Metamorphosis – a Caterpillar Becomes a Swallowtail Butterfly

Dilly the swallowtail caterpillar leans back and begins his transformation into a chrysalis. Photo © Diana Pappas

Dilly the swallowtail caterpillar leans back and begins his transformation into a chrysalis.
Photo © Diana Pappas

[ This is Part Two of the story of Dilly the swallowtail – if you have not yet read Part One, please do so by clicking here! ]

When Dilly, the swallowtail caterpillar we accidentally welcomed into our home, fastened his safety harness, scrunched himself up and let go of the dried lily stem he chose as the site for his transformation, we really had no idea what would come next. You’d naturally assume that he’d spin a cocoon or something – but cocoons are for moths. A swallowtail caterpillar needs to make a chrysalis in order to become a butterfly. If we hadn’t seen it happen with our own eyes we’d have been incredulous at just how a caterpillar becomes a chrysalis. Just two hours after Dilly the caterpillar had leaned back and seemingly settled in (see photo, above), Tom was in the kitchen and yelled for me to come quick.

Imagine for a second getting out of a skin-tight wetsuit without the use of your arms or legs – that is essentially what Dilly was doing as he jerked this way and that, stretching the thin silk threads that kept him suspended on the lily stem as he violently swung his body about and in so doing, shed his stripy caterpillar skin to reveal, underneath, a green chrysalis. It took a matter of seconds!

The black swallowtail caterpillar sheds its striped skin by violently jerking its body side to side, revealing a chrysalis underneath. Photos © Diana Pappas

The swallowtail caterpillar sheds its striped skin by violently jerking its body side to side, revealing a chrysalis underneath.
Photos © Diana Pappas

Once the skin was shed and dropped to the bottom of the terrarium, Dilly settled down and stayed motionless. His camouflage was impressive, he easily looked like a green leaf. Over the course of the night and the next day he leaned back further and further, arching his back, the silk threads cutting into his side a little bit but supporting him perfectly. Wow!

The swallowtail chrysalis. Photo © Diana Pappas

The swallowtail chrysalis.
Photo © Diana Pappas

It had been easy enough to ply a caterpillar with his favorite foods – dill (obviously) and parsley, carrot, fennel and cilantro leaves and flowers. It had been easy to tell at a glance what was his current state – he was either eating or resting or pooping or moving. But when a caterpillar becomes a chrysalis, you, the observer, become excluded from the front row view. Questions came up. “When is he going to come out?” “What color will he be?” “What is happening in there?” “Are those horns!?” “Is he alive?” We needed to have faith that nature knows what it’s doing and if all variables were favorable, Dilly would emerge alive, those “horns” would become antennas, wings would develop, and a swallowtail butterfly, either black or yellow in color would be before us. It’s easy to see why the word “magic” is often referenced in the metamorphosis that takes place from chrysalis to butterfly – you can’t see it happen, you can’t imagine how it happens, but it happens! We were excited.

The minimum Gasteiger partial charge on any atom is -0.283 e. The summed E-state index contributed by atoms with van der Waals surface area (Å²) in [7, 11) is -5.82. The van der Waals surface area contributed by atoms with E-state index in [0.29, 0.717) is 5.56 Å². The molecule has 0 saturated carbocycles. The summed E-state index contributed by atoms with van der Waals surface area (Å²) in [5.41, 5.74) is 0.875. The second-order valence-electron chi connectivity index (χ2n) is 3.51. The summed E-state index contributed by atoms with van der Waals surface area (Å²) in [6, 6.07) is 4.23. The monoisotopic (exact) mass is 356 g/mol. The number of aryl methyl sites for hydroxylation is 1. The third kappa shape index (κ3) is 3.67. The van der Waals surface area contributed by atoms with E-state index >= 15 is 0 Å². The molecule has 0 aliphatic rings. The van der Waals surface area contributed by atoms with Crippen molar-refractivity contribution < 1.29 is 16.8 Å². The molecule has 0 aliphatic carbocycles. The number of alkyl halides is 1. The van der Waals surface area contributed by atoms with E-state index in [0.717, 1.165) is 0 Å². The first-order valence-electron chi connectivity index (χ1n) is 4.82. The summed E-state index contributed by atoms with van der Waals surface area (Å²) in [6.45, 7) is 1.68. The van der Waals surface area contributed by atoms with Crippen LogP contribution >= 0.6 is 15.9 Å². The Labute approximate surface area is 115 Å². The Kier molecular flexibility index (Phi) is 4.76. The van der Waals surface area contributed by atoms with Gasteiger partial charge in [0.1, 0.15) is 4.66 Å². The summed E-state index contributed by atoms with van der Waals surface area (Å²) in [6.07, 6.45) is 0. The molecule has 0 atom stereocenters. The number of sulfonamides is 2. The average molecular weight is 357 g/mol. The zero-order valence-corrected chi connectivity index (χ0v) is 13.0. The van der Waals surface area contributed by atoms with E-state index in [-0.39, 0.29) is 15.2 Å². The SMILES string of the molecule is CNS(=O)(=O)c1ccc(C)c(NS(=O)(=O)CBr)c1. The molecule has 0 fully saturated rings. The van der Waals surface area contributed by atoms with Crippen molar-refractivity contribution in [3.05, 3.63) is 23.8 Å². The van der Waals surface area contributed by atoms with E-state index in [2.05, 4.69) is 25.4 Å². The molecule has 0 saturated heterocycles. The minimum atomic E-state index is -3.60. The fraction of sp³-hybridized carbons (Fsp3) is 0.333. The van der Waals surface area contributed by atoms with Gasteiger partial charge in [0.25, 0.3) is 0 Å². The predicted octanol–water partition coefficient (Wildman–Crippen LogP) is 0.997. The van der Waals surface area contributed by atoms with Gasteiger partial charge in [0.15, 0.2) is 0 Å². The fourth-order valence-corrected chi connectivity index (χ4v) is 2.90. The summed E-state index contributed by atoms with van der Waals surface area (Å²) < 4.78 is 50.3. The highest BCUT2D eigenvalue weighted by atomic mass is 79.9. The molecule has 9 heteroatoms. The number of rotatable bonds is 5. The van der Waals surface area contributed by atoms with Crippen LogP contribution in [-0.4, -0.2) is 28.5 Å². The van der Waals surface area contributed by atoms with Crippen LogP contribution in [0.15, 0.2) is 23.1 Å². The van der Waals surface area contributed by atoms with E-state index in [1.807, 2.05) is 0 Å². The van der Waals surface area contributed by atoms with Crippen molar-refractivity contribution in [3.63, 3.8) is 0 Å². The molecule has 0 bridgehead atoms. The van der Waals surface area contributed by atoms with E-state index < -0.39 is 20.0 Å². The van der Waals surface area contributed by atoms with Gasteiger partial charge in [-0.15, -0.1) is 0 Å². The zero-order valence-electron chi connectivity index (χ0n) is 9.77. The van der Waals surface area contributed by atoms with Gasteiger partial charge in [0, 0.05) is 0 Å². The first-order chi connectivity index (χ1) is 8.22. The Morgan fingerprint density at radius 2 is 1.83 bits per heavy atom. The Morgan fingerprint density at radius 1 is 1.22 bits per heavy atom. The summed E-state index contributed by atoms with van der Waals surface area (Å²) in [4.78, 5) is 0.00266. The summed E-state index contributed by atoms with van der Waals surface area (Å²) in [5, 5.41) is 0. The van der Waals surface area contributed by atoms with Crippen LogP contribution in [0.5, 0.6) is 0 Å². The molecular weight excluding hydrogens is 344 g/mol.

We knew the period of time spent in the chrysalis could be as few as 9 days or perhaps 2 weeks, but towards the end of summer, swallowtail caterpillars were known to take their time and overwinter as chrysalises! That’s a long time to have a houseguest. Luckily the flowers are still in bloom here with plenty of nectar for an emerging butterfly, so I was pretty confident there was no reason he shouldn’t emerge in a relatively short amount of time. So we’d check in on Dilly every few hours, but after the excitement of watching a caterpillar swell in size, the chrysalis stage was a bit of a yawn. Even though it was varying shades of green and yellow and had an almost reptilian pattern to it, the chrysalis looked the same every day.

My imagined plan for Dilly’s emergence was pretty nice I must say. I was going to wake up and see some movement and grab the camera to witness him break through the chrysalis with shriveled up wings close to his body. I’d take my time getting detailed macro photos and Dilly would take his time sending liquid to his shriveled wings so that they would extend to their full glory. It would take him about 4 hours to dry his wings and pump them to be ready for flight and once this happened I’d extend him a finger, he’d climb on, and I’d set him right on our purple butterfly bush (Buddleia) for his first meal. We’d take some more pictures, and then I’d shed a tear as he flew off on his first flight to sample the phlox or the rose of sharon blooms, or maybe go check out the zinnias. A good plan, right?